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NYY@SEA: Dickerson rips a two-run homer in the fourth

SEATTLE -- The box score will tell you that the Yankees defeated the Mariners, 9-3, Monday night at Safeco Field.

But this was more than just a win to move New York further ahead in the American League East race. This was a win against Felix Hernandez.

For over three years, the defending American League Cy Young winner had New York's number, going 5-0 with a 1.29 ERA in his last six starts against the Bronx Bombers. But the Seattle ace finally cracked, as the Yankees' bats went off in a five-run fourth inning to help New York finally bring down King Felix.

Did Hernandez look any different on Monday night?

"I don't know. I just think we've got a great team," said first baseman Nick Swisher, who returned after missing the past three games. "Credit is due to us, man. He's a great pitcher and we put up some good runs off him. You don't see that very often. You've got to give credit where credit's due and our guys did a great job tonight."

Behind the big cushion, starter Phil Hughes kept the struggling Seattle offense in check. He escaped a bases-loaded jam in the sixth inning and was done after that, hurling 99 pitches and giving up just one run on five Seattle hits. Hughes has held opponents to two earned runs or less in six of his last eight starts.

"You never expect to get that many runs off him," said Hughes, who improved to 5-5. "You're usually expecting a dogfight, maybe one or two runs, but fortunately he wasn't on it tonight. We scored some runs and that was nice to work with."

The Yankees scored so much off Hernandez and the Seattle bullpen that closer Mariano Rivera didn't have an opportunity to claim his 600th save, as the 41-year-old veteran is just three saves away from passing Trevor Hoffmann atop the all-time career saves list.

After losing four in a row, the Yankees have now won two straight, and with the victory extended their lead to four games over the Red Sox in the AL East.

"We haven't exactly been playing as well as we liked," Swisher said. "Tonight we definitely had that fire and it worked out well for us."

With the game squared at one apiece in the fourth frame, the Yankees went to work on Hernandez, who saw his three-game winning streak snapped. Mark Teixeira launched a solo shot to right field -- his 37th of the season and fifth career homer against Hernandez -- to lead things off.

Robinson Cano then smacked his 41st double to right field and Swisher lined a single to left field for New York's third straight hit. An Eric Chavez sacrifice fly to center scored Cano and made it 3-1.

It didn't stop there, as Hernandez's cheering section -- a.k.a "King's Court" -- in the left-field corner fell silent. Brett Gardner doubled down the left-field line to score Swisher, and that set the stage for Chris Dickerson, who had just 29 at-bats this season entering Monday's game. The 29-year-old right fielder crushed a two-run blast deep into the right-field seats that extended the New York lead to 6-1.

"That inning I was leaving the ball up and they got me," said Hernandez.

What made the home run even more impressive was the fact that Dickerson's last at-bat before Monday came Sept. 1 at Boston. And on top of that, Dickerson had jammed his thumb in the third inning after stealing second base.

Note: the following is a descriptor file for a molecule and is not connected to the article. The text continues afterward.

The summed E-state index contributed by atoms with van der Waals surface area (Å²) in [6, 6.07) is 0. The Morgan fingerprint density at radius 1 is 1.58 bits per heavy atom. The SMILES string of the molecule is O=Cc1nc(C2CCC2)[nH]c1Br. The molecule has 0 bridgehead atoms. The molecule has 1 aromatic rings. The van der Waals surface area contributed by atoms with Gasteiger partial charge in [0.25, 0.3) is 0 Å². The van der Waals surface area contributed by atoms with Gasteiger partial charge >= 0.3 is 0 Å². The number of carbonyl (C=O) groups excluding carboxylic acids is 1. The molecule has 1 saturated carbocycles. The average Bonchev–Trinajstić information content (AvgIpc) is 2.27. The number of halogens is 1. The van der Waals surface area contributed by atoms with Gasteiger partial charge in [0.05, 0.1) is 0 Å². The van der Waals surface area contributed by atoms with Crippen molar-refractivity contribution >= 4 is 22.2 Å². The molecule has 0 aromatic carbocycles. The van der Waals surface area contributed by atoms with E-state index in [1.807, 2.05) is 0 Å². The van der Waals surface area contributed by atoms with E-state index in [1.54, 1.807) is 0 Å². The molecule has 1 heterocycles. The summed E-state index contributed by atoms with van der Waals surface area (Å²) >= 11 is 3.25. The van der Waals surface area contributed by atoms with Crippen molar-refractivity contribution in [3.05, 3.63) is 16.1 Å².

"I was really worried when I hit [Mariners shortstop Brendan Ryan's] cleat. I thought it was broken -- it was just that numb feeling," recalled Dickerson, who hit his first homer since May 17, 2009. "I could feel the swelling in my batting glove, but luckily I've been using new bats, so I don't have to use too much of my thumb and I was just able to get through it. All it takes is one good swing and whatever pain I could endure for that one swing, it was OK with me."

Cano, who finished 3-for-4 with a run scored, added a bases-clearing double in the seventh inning off reliever Dan Cortes after fouling off five straight pitches. The 28-year-old now has a .333 (235-for-706) career average in regular-season games in September and October, the ninth-highest in the Majors since 1950.

Hernandez fell to 14-12 this season and had given up just six earned runs in his previous four starts combined. The righty was tagged for nine hits and six runs, the most he's given up since a loss at Boston on July 22. The five runs allowed in the fourth inning was the first time Hernandez has given up five or more earned runs in an inning since July 22, 2007 at Toronto.

Hughes, on the other hand, has now allowed just three runs over his last two starts after allowing six runs in the prior two starts before that. He worked well on Monday with rookie catcher Austin Romine, who was making his first Major League start behind the plate.

The two had already worked together multiple times in Spring Training and also during Hughes' rehab stint in June. That experience paid off on Monday.

"He's really good back there," Hughes said of the newest Yankee. "I've had him a couple times already and he's very advanced behind the plate. He calls a good game, gives a real good target.

"It takes guys awhile to get accustomed back there calling games and it seems like since he came up he's always been really good back there," Hughes continued. "It was great. Like I said, I had him a couple times and I kind of knew how good he was and it showed today."

Romine notched his first career hit in the seventh inning with a single to right field.

"My first start was everything I thought it'd be," said Romine, who added that he'll give his first hit to his parents. "It was hectic at one point [when Hughes pitched out of a bases-loaded jam in the sixth], but just really fun out there."

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